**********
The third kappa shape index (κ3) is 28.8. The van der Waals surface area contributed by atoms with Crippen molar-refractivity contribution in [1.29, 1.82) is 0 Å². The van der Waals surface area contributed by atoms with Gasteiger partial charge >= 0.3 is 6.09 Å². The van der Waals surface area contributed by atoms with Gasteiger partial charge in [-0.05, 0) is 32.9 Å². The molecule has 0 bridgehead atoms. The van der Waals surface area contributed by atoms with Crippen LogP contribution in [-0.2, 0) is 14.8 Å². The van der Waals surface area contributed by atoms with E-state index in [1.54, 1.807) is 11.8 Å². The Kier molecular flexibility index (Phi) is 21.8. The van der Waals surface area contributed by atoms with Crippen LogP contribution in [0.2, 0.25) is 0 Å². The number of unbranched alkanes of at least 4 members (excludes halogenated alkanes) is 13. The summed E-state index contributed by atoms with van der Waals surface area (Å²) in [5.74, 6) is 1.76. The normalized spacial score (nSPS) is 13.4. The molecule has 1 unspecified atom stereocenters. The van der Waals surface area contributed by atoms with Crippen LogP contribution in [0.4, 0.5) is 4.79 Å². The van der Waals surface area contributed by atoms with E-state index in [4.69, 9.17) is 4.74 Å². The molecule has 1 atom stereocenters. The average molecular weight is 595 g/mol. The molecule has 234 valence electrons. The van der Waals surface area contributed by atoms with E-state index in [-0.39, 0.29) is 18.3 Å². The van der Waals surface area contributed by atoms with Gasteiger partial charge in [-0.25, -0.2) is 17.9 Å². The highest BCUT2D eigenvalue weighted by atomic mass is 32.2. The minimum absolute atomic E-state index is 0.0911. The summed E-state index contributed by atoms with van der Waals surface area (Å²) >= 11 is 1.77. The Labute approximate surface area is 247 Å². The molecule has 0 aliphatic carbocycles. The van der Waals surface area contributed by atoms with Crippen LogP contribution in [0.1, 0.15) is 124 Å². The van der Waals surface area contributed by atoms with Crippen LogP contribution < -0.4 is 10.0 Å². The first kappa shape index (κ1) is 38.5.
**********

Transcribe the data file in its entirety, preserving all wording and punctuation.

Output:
The third kappa shape index (κ3) is 28.8. The van der Waals surface area contributed by atoms with Crippen molar-refractivity contribution in [1.29, 1.82) is 0 Å². The van der Waals surface area contributed by atoms with Gasteiger partial charge >= 0.3 is 6.09 Å². The van der Waals surface area contributed by atoms with Gasteiger partial charge in [-0.05, 0) is 32.9 Å². The molecule has 0 bridgehead atoms. The van der Waals surface area contributed by atoms with Crippen LogP contribution in [-0.2, 0) is 14.8 Å². The van der Waals surface area contributed by atoms with E-state index in [1.54, 1.807) is 11.8 Å². The Kier molecular flexibility index (Phi) is 21.8. The van der Waals surface area contributed by atoms with Crippen LogP contribution in [0.2, 0.25) is 0 Å². The number of unbranched alkanes of at least 4 members (excludes halogenated alkanes) is 13. The summed E-state index contributed by atoms with van der Waals surface area (Å²) in [5.74, 6) is 1.76. The normalized spacial score (nSPS) is 13.4. The molecule has 1 unspecified atom stereocenters. The van der Waals surface area contributed by atoms with Crippen LogP contribution in [0.4, 0.5) is 4.79 Å². The van der Waals surface area contributed by atoms with E-state index in [4.69, 9.17) is 4.74 Å². The molecule has 1 atom stereocenters. The average molecular weight is 595 g/mol. The molecule has 234 valence electrons. The van der Waals surface area contributed by atoms with E-state index in [-0.39, 0.29) is 18.3 Å². The van der Waals surface area contributed by atoms with Gasteiger partial charge in [-0.25, -0.2) is 17.9 Å². The highest BCUT2D eigenvalue weighted by atomic mass is 32.2. The minimum absolute atomic E-state index is 0.0911. The summed E-state index contributed by atoms with van der Waals surface area (Å²) >= 11 is 1.77. The Labute approximate surface area is 247 Å². The molecule has 0 aliphatic carbocycles. The van der Waals surface area contributed by atoms with Crippen LogP contribution in [0.1, 0.15) is 124 Å². The van der Waals surface area contributed by atoms with Crippen LogP contribution < -0.4 is 10.0 Å². The first kappa shape index (κ1) is 38.5.